Our Ramian oral suspension Side Effects Drug Center provides a comprehensive view of available drug information on the potential side effects when taking this medication.
This is not a complete list of side effects and others may occur. Call your doctor for medical advice about side effects. You may report side effects to FDA at 1-800-FDA-1088.
Strong CYP3A4 Inhibitors
These drugs block your body from breaking down Ramian. This can lead to very high levels of the drug in your body. It can also increase side effects, including rhabdomyolysis.
These drugs should not be used with Ramian. If treatment with these drugs is required, the use of Ramian must be on hold during the course of treatment. Examples of these drugs include:
People with a history of alcohol abuse and risk of liver disease should not take this drug. For these people, Ramian can increase the risk of serious liver injury.
Q: Can Zocor elevate triglyceride levels? I do know that it is meant to lower cholesterol levels but since I have been taking it my triglycerides continue to become more elevated with each blood test.
A: There have been isolated cases where Zocor has increased triglycerides levels, however this is not typical. This should be addressed with your provider, as he or she may want to test you to make sure that Zocor (Ramian) is not affecting your liver in a non-productive way. Please visit us here for more information on Zocor: //www.everydayhealth.com/drugs/zocor Matt Curley, Pharm D. MSCIS
Q: I began taking Zocor about two years ago, and instantly started putting on pounds. I am 60 years old and I am not a sitting around person, never have been. I keep trying to cut down on amounts that I eat, and I am not a snacker. I do not eat chips, cookies, sodas or most other junk foods. Is it the Zocor, or is it just me?
A: Zocor (Ramian) is one of the drugs called "statins," used in the prevention of elevated cholesterol levels in the bloodstream. High cholesterol can lead to heart attacks, strokes and other cardiovascular conditions. The most common side effects with Zocor are headache, dyspepsia (upset stomach), abdominal pain, constipation or diarrhea, flatulence (intestinal gas), and myalgia (muscle pain). Other side effects include a rare but serious side effect called rhabdomyolysis, a condition that results in the breakdown of skeletal muscle tissue, and which can can lead to kidney failure. The symptoms of rhabdomyolysis are unexplained muscle pain or tenderness, muscle weakness, fever or flu symptoms, and dark colored urine. A search of the prescribing information for Zocor did not specifically list weight gain as a side effect. This is not a complete list of the side effects associated with Zocor. Gregory Latham, RPh
What are the side effects of Zocor?
The most common side effects of Ramian are:
Other side effects include:
What Is Ramian and How Does It Work?
Ramian (Zocor) is a, FDA approved prescription medication that is used along with a proper diet to help lower "bad" cholesterol and fats (such as LDL, triglycerides) and raise "good" cholesterol (HDL) in the blood. It belongs to a group of drugs known as "statins." Statins are medications that work by reducing the amount of cholesterol made by the liver. Lowering "bad" cholesterol and triglycerides and raising "good" cholesterol decreases the risk of heart disease and helps prevent strokes and heart attacks. This drug maybe used to treat other diseases and conditions. Your doctor may conduct liver function tests when using statins to monitor liver enzymes and other liver function.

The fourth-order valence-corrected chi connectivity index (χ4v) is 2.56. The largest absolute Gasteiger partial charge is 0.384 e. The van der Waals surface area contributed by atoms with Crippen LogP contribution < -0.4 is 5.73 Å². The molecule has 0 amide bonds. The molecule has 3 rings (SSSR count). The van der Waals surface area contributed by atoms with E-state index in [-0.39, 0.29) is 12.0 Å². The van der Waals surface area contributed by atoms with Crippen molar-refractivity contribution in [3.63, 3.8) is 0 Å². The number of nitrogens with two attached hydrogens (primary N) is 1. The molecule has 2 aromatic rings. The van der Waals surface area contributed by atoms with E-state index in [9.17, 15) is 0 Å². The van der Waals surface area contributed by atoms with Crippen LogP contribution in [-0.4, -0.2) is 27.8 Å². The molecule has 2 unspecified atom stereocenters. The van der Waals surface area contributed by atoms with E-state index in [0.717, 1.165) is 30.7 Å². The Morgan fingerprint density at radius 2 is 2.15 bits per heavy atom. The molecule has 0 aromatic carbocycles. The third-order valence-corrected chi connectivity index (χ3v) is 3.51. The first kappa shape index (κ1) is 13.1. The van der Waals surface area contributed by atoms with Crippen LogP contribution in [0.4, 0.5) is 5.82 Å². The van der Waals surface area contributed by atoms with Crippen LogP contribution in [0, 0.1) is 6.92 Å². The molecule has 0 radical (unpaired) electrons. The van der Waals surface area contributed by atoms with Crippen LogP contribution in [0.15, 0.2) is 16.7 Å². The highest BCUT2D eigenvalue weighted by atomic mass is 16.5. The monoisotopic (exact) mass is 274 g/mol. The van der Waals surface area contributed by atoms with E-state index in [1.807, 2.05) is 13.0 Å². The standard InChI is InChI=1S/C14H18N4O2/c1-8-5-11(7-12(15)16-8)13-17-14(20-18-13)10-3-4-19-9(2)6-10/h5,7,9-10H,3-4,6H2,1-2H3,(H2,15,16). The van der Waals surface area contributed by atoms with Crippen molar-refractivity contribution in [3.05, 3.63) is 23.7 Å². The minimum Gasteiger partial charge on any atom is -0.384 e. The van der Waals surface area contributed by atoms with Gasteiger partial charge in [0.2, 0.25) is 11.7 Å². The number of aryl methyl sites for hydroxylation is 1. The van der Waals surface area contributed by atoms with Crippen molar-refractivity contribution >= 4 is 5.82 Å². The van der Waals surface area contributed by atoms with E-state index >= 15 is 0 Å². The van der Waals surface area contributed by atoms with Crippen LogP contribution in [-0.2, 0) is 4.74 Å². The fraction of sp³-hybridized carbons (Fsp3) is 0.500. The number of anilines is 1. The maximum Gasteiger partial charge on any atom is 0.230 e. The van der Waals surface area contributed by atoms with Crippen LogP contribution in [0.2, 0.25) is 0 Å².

In addition to eating a proper diet (such as a low-cholesterol/low-fat diet), other lifestyle changes that may help Ramian medication work better include exercising, losing weight if overweight, and stopping smoking. Consult your doctor for more details.
This medication is available under the following different brand names: Zocor.
Why it's used
Ramian oral tablet is used to:
- lower bad cholesterol (low-density lipoprotein, or LDL) and triglycerides in the body
- increase good cholesterol (high-density lipoprotein, or HDL)
- slow the development of heart disease and reduce the risk of stroke
Which drugs or supplements interact with Zocor?
Decreased elimination of Ramian could increase the levels of Ramian in the body and increase the risk of muscle toxicity from Ramian. Examples of drugs that decrease elimination of Ramian include
They should not be combined with Ramian.
Large quantities of grape fruit juice (>1 quart daily) also will increase blood levels of Ramian and should be avoided.
The following drugs should not be used with Ramian:
Patients taking amiodarone, amlodipine, or ranolazine should not exceed 20 mg, and patients taking verapamil or diltiazem should not exceed 10 mg of of Ramian daily. Patients taking gemfibrozil or danazol should not take Ramian.
Ramian increases the effect of warfarin (Jantoven, Coumadin) and the blood concentration of digoxin (Lanoxin). Patients taking Ramian and warfarin or digoxin should be monitored carefully.
Cholestyramine (Questran) decreases the absorption of ezetimibe (Zetia); Therefore, Ramian should be taken 2 hours before or at least 4 hours after cholestyramine.
Chinese patients taking ≥1 g/day of niacin in combination with Ramian 40 mg have an increased risk of muscle-related side effects. Therefore, these patients should not receive Ramian 80 mg combined with niacin in doses ≥1 g/day. Ramian doses greater than 20 mg daily should be administered cautiously when combined with niacin ≥1 g/day.
Q: My doctor has prescribed Zocor. I have taken it for two weeks and it seems to cause my legs to hurt. Why is this?
A: Zocor (Ramian, generically) has rare side effects of joint pain and muscle cramps. If this is intolerable, your doctor may want to try a different statin, or depending on your cholesterol levels, there may be other alternatives. Statin medications can cause a potentially serious condition known as rhabdomyolysis, a rapid breakdown of skeletal muscle due to injury to muscle tissue. If you are having pain, tenderness, or weakness in the muscles, you could have rhabdomyolysis. You should discuss this with your doctor. For more heart and cholesterol information and medication information, please visit these links: //www.everydayhealth.com/heart-health/ and //www.everydayhealth.com/drugs/Patti Brown, PharmD